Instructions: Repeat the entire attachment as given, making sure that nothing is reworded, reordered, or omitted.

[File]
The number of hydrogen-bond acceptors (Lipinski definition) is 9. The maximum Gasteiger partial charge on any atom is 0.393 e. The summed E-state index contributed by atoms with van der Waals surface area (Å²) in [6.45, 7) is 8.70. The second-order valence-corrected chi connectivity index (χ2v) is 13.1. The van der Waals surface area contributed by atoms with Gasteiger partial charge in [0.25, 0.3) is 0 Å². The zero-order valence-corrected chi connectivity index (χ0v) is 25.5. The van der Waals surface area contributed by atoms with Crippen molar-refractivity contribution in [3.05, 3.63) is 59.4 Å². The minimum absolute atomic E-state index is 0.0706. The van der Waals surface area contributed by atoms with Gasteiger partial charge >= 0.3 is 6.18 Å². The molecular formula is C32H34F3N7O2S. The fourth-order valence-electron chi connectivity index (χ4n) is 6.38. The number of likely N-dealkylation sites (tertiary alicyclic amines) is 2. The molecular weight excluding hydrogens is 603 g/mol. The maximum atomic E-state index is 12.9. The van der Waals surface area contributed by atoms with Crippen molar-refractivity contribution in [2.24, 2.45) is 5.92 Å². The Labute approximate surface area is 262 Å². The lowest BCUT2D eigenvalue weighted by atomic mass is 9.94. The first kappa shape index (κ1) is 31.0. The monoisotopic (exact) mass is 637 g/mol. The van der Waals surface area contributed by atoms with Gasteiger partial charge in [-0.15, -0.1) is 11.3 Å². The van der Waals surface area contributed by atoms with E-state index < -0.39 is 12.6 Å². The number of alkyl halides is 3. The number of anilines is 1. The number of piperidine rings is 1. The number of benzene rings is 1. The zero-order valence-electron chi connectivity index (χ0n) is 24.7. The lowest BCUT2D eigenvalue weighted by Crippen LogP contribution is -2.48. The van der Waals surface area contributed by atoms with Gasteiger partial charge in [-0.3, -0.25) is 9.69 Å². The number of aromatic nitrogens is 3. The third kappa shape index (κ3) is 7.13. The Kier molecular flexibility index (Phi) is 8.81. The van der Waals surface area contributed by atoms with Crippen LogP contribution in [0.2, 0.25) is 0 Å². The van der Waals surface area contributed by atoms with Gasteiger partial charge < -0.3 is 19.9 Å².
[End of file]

The number of hydrogen-bond acceptors (Lipinski definition) is 9. The maximum Gasteiger partial charge on any atom is 0.393 e. The summed E-state index contributed by atoms with van der Waals surface area (Å²) in [6.45, 7) is 8.70. The second-order valence-corrected chi connectivity index (χ2v) is 13.1. The van der Waals surface area contributed by atoms with Gasteiger partial charge in [0.25, 0.3) is 0 Å². The zero-order valence-corrected chi connectivity index (χ0v) is 25.5. The van der Waals surface area contributed by atoms with Crippen molar-refractivity contribution in [3.05, 3.63) is 59.4 Å². The minimum absolute atomic E-state index is 0.0706. The van der Waals surface area contributed by atoms with Gasteiger partial charge >= 0.3 is 6.18 Å². The molecular formula is C32H34F3N7O2S. The fourth-order valence-electron chi connectivity index (χ4n) is 6.38. The number of likely N-dealkylation sites (tertiary alicyclic amines) is 2. The molecular weight excluding hydrogens is 603 g/mol. The maximum atomic E-state index is 12.9. The van der Waals surface area contributed by atoms with Crippen molar-refractivity contribution in [2.24, 2.45) is 5.92 Å². The Labute approximate surface area is 262 Å². The lowest BCUT2D eigenvalue weighted by atomic mass is 9.94. The first kappa shape index (κ1) is 31.0. The monoisotopic (exact) mass is 637 g/mol. The van der Waals surface area contributed by atoms with Gasteiger partial charge in [-0.15, -0.1) is 11.3 Å². The van der Waals surface area contributed by atoms with E-state index < -0.39 is 12.6 Å². The number of alkyl halides is 3. The number of anilines is 1. The number of piperidine rings is 1. The number of benzene rings is 1. The zero-order valence-electron chi connectivity index (χ0n) is 24.7. The lowest BCUT2D eigenvalue weighted by Crippen LogP contribution is -2.48. The van der Waals surface area contributed by atoms with Gasteiger partial charge in [-0.3, -0.25) is 9.69 Å². The number of aromatic nitrogens is 3. The third kappa shape index (κ3) is 7.13. The Kier molecular flexibility index (Phi) is 8.81. The van der Waals surface area contributed by atoms with Crippen LogP contribution in [0.2, 0.25) is 0 Å². The van der Waals surface area contributed by atoms with Gasteiger partial charge < -0.3 is 19.9 Å².